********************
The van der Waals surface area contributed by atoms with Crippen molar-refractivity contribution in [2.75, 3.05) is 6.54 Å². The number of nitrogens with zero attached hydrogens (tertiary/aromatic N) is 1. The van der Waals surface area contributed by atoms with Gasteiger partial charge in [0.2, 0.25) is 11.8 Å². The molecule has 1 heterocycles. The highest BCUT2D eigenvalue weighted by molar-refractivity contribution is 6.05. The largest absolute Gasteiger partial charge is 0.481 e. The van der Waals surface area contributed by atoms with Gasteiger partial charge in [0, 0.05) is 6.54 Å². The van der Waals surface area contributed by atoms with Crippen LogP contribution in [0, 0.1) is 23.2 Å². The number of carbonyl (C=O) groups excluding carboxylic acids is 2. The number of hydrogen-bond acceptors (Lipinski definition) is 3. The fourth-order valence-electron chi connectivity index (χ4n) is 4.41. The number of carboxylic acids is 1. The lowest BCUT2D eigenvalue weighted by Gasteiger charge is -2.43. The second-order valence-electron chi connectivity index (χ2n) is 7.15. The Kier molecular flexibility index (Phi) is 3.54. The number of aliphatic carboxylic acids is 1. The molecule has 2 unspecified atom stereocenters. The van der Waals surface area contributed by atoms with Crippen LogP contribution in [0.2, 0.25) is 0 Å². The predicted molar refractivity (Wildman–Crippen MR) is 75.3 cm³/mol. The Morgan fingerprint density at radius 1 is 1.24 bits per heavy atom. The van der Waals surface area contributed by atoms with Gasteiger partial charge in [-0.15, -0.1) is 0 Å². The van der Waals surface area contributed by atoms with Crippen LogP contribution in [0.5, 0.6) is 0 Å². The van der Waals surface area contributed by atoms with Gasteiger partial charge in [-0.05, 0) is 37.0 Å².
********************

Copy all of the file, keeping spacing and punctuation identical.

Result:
The van der Waals surface area contributed by atoms with Crippen molar-refractivity contribution in [2.75, 3.05) is 6.54 Å². The number of nitrogens with zero attached hydrogens (tertiary/aromatic N) is 1. The van der Waals surface area contributed by atoms with Gasteiger partial charge in [0.2, 0.25) is 11.8 Å². The molecule has 1 heterocycles. The highest BCUT2D eigenvalue weighted by molar-refractivity contribution is 6.05. The largest absolute Gasteiger partial charge is 0.481 e. The van der Waals surface area contributed by atoms with Gasteiger partial charge in [0, 0.05) is 6.54 Å². The van der Waals surface area contributed by atoms with Crippen LogP contribution in [0, 0.1) is 23.2 Å². The number of carbonyl (C=O) groups excluding carboxylic acids is 2. The number of hydrogen-bond acceptors (Lipinski definition) is 3. The fourth-order valence-electron chi connectivity index (χ4n) is 4.41. The number of carboxylic acids is 1. The lowest BCUT2D eigenvalue weighted by Gasteiger charge is -2.43. The second-order valence-electron chi connectivity index (χ2n) is 7.15. The Kier molecular flexibility index (Phi) is 3.54. The number of aliphatic carboxylic acids is 1. The molecule has 2 unspecified atom stereocenters. The van der Waals surface area contributed by atoms with Crippen LogP contribution in [0.2, 0.25) is 0 Å². The predicted molar refractivity (Wildman–Crippen MR) is 75.3 cm³/mol. The Morgan fingerprint density at radius 1 is 1.24 bits per heavy atom. The van der Waals surface area contributed by atoms with Gasteiger partial charge in [-0.15, -0.1) is 0 Å². The van der Waals surface area contributed by atoms with Crippen LogP contribution in [0.5, 0.6) is 0 Å². The van der Waals surface area contributed by atoms with Gasteiger partial charge in [-0.05, 0) is 37.0 Å².